Battle Racist Attitudes by Focusing on The Good
We as a nation are divided along political lines, racial lines, social and economic lines, and cultural lines. But historically, as a nation, we have been more divided along racial lines.
Over the past 7 years there has been an increase in the violence and hate between blacks and whites primarily due to the killing of blacks by white police officers. Ferguson, with the killing of Michael Brown by Officer Darren Wilson, has recently reported more alleged violence against an African-American resident. This past October a young man was found hanging in his backyard. The police and media were quick to report this as a suicide (too quick). However, his mother said it was a hate crime as a retaliation against her as a Ferguson activist against injustice and racism. To really set the record straight, this incident will require a federal investigation by the Justice Department. Police were too quick to conclude this as a suicide. Due to their past record, residents and community leaders want a more thorough investigation (Can you blame them?).
Whatever the outcome of any further investigation with the Ferguson hanging, a more important investigation must take place. This investigation involves a search to find out what we can do, both black and white, to reverse the hate.
In reversing the hate, I think it’s first important to see that black radical groups respond to the evil and hate imposed upon them. They do not start the hate or evil. They do what all people do when they feel threatened. They respond. This does not justify criminal or violent behavior by any radical group, no matter who they are. But it does reflect why radical groups get started and respond to the hate and racism imposed upon them by racist whites.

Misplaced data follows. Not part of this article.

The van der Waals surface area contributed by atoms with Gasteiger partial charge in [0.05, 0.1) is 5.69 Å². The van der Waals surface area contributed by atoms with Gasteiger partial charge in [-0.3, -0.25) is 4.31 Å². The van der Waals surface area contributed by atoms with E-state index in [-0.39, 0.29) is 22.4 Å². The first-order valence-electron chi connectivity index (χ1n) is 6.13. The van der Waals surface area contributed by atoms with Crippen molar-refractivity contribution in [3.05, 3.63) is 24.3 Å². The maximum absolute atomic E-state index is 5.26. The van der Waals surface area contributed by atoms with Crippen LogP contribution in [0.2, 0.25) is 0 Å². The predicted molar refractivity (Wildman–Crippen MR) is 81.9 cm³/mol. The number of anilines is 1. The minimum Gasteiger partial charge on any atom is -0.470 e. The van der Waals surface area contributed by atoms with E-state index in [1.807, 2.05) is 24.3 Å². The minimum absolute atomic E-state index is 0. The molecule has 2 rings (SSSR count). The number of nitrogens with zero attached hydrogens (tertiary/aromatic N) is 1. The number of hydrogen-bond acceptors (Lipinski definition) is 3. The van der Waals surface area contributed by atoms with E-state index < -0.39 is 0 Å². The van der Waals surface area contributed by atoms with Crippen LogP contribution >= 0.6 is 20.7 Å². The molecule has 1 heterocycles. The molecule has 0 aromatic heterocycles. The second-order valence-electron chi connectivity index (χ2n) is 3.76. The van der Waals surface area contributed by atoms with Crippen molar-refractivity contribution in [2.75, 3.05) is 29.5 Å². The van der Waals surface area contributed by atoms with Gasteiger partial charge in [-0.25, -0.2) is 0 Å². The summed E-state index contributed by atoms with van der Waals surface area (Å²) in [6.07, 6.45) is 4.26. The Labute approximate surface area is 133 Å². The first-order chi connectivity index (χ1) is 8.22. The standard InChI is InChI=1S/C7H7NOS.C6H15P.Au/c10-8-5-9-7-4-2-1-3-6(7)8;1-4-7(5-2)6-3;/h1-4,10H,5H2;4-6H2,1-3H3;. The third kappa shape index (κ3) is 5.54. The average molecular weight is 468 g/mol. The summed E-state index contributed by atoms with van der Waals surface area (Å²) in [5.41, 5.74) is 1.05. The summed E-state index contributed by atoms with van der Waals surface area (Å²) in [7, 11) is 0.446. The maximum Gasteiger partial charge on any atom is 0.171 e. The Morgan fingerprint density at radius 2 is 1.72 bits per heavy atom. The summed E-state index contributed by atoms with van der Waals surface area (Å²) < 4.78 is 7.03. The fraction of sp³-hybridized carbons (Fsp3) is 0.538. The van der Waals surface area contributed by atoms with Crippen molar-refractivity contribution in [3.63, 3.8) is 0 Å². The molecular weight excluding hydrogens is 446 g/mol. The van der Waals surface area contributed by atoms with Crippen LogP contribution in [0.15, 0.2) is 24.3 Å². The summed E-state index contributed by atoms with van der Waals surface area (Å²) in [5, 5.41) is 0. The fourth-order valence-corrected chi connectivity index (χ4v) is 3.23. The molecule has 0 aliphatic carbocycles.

During the ‘60’s, Dr. Martin Luther King and other civil rights leaders proved what non-violence could do to bring about positive change. He attempted to reverse the hate not by retaliation, but through non-violence and actions of peace. One suggestion I would make along the lines of non-violence that may help reverse some of the hate, is for us as a nation to uplift the good that is done by police and blacks in communities of violence. This does not mean police and residents not be held accountable to criminal behavior. It just means there is some good in the worst of conditions. And to bring out the good between opposing forces in the midst of violence, will change attitudes about both groups.
Some police see blacks in high-crime areas as the enemy. Therefore, the value of life their lives are reduced. This gives way for police to pull the trigger upon a blink of an eye or less.
But not all police are racist or corrupt. Not all African-Americans living in high-crime and violent demographics are lazy and selling drugs. If these stereotypes are going to be changed, and corresponding attitudes, the good must be brought out about both groups. The media must help by reporting a balance between the bad and the good both police and black citizens do that patrol and live in high crime, violent communities. Maybe this uplifting of the good police and residents do, in these crime ridden areas can help reverse the hate.
Richard Dalton is a pastor and founder of the Joshua Project in St. Louis, Mo. The Rev. Dalton previously worked with community groups in the city of Chester.
Culled from Daily Times